A major new exhibition at the National Gallery of Victoria, Love: Art of Emotion 1400–1800 will celebrate and explore one of humankind’s most complex emotions, love, as seen through the eyes of European artists from 1400 to 1800.
Produced in collaboration with the ARC Centre of Excellence for the History of Emotions, Love: Art of Emotion 1400–1800 features more than 200 artworks from the NGV’s permanent collection, spanning painting, sculpture, prints and drawings, costume, furniture and religious artefacts. Traversing the Medieval to the Romantic period, Love: Art of Emotion examines the ever-shifting and multifaceted expressions of a subject of perennial interest to artists and society alike.
“Love: Art of Emotion reveals hundreds of powerful depictions of love in art from 1400 to 1800, from Antonio Vivarini’s much-celebrated painting The Garden of Love, c. 1465-1470 to an intricately carved 16th century wedding dowry chest,” said Tony Ellwood, Director NGV. “Drawn from every area of the National Gallery of Victoria’s collection, this exhibition will offer an incredibly rich and diverse display of works, placing the NGV’s holdings in surprising new contexts.”
Love: Art of Emotion 1400–1800 traces the cycle of love through three thematic sections: Anticipation, Realisation and Remembrance. In Anticipation, which focuses on the emergence of love with works that depict courtship, flirtation and seduction, viewers will encounter porcelain sculptures of Venus and her son Cupid alongside delicate folding fans, often gifted as love tokens throughout the 1700s, among other artworks.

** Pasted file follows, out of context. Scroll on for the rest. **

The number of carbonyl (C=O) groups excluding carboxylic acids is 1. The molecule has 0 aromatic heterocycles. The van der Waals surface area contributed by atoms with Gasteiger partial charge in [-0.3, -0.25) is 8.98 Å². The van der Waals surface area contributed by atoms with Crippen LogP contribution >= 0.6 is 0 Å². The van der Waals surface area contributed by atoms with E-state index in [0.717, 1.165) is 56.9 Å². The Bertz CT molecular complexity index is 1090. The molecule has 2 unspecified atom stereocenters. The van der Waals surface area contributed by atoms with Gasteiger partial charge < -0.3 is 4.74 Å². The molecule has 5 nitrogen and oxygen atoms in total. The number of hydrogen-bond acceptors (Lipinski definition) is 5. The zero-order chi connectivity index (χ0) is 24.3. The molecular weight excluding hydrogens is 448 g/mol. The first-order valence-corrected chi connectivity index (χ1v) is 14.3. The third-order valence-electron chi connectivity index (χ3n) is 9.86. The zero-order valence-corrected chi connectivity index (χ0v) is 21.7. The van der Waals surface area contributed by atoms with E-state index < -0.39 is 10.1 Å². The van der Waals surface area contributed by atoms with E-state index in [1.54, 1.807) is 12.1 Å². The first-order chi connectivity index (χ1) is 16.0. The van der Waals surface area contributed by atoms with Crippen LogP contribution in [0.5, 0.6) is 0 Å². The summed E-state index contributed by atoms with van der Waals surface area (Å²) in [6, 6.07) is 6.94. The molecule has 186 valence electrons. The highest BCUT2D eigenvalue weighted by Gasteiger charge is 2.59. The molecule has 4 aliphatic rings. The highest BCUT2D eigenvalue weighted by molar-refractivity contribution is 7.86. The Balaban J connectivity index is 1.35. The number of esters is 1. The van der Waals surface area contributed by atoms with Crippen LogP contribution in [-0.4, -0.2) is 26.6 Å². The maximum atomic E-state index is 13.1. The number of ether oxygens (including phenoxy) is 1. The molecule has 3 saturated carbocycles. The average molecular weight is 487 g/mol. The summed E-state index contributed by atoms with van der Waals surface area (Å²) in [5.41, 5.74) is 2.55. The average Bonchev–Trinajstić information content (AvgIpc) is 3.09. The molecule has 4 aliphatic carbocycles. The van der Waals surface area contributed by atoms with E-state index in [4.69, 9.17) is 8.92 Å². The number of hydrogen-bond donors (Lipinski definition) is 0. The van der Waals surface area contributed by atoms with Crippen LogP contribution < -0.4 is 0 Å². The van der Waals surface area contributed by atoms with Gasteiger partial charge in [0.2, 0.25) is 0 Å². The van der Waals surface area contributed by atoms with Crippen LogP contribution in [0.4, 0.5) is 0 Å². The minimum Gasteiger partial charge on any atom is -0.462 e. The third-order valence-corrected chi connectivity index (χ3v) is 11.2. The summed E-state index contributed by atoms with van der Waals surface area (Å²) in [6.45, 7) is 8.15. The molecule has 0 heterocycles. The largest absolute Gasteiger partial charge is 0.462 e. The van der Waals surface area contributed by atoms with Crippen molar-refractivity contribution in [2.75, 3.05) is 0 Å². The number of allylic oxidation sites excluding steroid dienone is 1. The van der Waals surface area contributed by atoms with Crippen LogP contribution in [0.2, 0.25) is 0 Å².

Realisation will examine acts of love: marriage, motherhood, religious ceremonies and charities, through poignant works like Cornelis de Vos’s tender family portrait Mother and Child, 1624, and a 1791 English silk wedding dress.
The final section, Remembrance, is devoted to love’s complex relationship to memory, longing and sentiment. A diverse range of works will be revealed including delicate pieces of mourning jewellery, which were intrinsic to the mourning ritual by the mid-1600s, incorporating lockets of loved ones’ hair and images of Romantic symbols of mortality such as urns and weeping willows.
The exhibition considers love in relation to associated emotions such as desire, wonder, ecstasy, affection, compassion, envy, melancholy, longing and hope, as well as the ways in which these combine and intersect.
Love: Art of Emotion 1400–1800
NGV International, 180 St Kilda Road, Melbourne
Exhibition: 31 March – 18 June 2017
Image: Antonio Vivarini (studio of), The Garden of Love (c. 1465-1470), oil, tempera and gold on spruce panel 152.5 x 239.0 cm.National Gallery of Victoria, Melbourne. Felton Bequest, 1948